As the dust settles after the first presidential debate, we'll hear how voters changed their minds.
Arizona Lawmakers Want Ability To Draw Congressional District Lines
State lawmakers asked the United States Supreme Court on Monday to return the right to draw Congressional district lines to them. That power was taken away from the legislature and given to an Independent Commission by the state’s voters in 2000 in hopes it would be a less political alternative.
But in 2012, lawmakers sued, claiming the U.S. Constitution gives them the job when it says the manner of electing Congress “shall be prescribed in each state by the Legislature thereof.” The courts have so far disagreed, saying the voters are the ultimate lawmakers and have the authority to create the commission.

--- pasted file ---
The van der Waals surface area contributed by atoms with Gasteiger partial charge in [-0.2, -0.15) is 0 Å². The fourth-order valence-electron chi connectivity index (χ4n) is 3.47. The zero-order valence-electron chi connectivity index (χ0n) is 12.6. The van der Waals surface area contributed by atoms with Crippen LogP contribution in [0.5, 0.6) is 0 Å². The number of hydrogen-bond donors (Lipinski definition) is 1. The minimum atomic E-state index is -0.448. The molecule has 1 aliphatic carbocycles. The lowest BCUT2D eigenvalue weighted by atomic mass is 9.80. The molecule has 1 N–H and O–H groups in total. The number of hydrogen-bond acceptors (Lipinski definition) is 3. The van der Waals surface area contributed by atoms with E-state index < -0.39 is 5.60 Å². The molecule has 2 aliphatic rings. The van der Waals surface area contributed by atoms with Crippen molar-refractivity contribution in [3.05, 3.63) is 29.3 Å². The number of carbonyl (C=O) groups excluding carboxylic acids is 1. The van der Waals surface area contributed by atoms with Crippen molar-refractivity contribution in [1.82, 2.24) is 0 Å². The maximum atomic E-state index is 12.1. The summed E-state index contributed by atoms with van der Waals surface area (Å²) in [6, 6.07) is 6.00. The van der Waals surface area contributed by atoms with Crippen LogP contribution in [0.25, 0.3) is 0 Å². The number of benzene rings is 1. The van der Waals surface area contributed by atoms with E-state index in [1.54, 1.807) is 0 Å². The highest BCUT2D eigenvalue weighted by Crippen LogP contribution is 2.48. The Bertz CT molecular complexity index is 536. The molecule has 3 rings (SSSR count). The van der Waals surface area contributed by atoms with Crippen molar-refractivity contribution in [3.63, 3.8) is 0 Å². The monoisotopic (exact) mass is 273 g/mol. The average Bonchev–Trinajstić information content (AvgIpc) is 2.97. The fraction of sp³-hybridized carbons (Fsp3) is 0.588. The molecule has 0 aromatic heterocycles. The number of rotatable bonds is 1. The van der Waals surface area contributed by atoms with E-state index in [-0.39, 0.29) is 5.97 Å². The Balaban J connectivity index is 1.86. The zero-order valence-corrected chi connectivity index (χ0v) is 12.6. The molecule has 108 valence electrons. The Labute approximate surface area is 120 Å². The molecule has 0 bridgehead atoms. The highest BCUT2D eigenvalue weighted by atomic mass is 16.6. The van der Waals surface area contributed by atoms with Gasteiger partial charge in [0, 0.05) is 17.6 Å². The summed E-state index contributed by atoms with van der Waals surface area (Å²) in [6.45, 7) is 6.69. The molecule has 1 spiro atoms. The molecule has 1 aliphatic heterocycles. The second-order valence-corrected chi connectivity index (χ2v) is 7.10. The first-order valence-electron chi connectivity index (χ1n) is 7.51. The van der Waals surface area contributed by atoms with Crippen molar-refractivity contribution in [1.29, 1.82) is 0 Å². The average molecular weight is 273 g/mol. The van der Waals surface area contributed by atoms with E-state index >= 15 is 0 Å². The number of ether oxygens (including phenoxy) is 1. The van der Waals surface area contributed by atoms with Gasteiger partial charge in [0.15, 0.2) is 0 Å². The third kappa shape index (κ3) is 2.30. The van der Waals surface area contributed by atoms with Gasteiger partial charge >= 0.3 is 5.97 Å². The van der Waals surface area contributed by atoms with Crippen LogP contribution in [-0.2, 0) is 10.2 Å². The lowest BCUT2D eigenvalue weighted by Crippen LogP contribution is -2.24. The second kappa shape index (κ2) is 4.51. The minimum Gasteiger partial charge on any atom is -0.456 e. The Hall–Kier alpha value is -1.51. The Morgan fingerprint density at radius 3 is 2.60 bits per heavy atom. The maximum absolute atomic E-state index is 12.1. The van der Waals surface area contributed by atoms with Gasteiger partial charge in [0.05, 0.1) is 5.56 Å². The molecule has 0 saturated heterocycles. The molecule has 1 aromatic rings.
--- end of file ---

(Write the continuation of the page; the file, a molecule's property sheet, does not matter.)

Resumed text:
House legal counsel Peter Gentala says that ignores the Constitution.
“The Legislature has a specific meaning, and when the framers chose that term they were using it compared to giving the power to the state more generally or giving it to the legislative branch in general,” Gentala said. “Legislature means lawmaking body. There's only one lawmaking body in
Politics may be playing a role. The Republican-controlled Legislature only filed the suit after the independent commission drew new maps in 2011 that resulted in Democrats winning five of the state’s nine Congressional districts.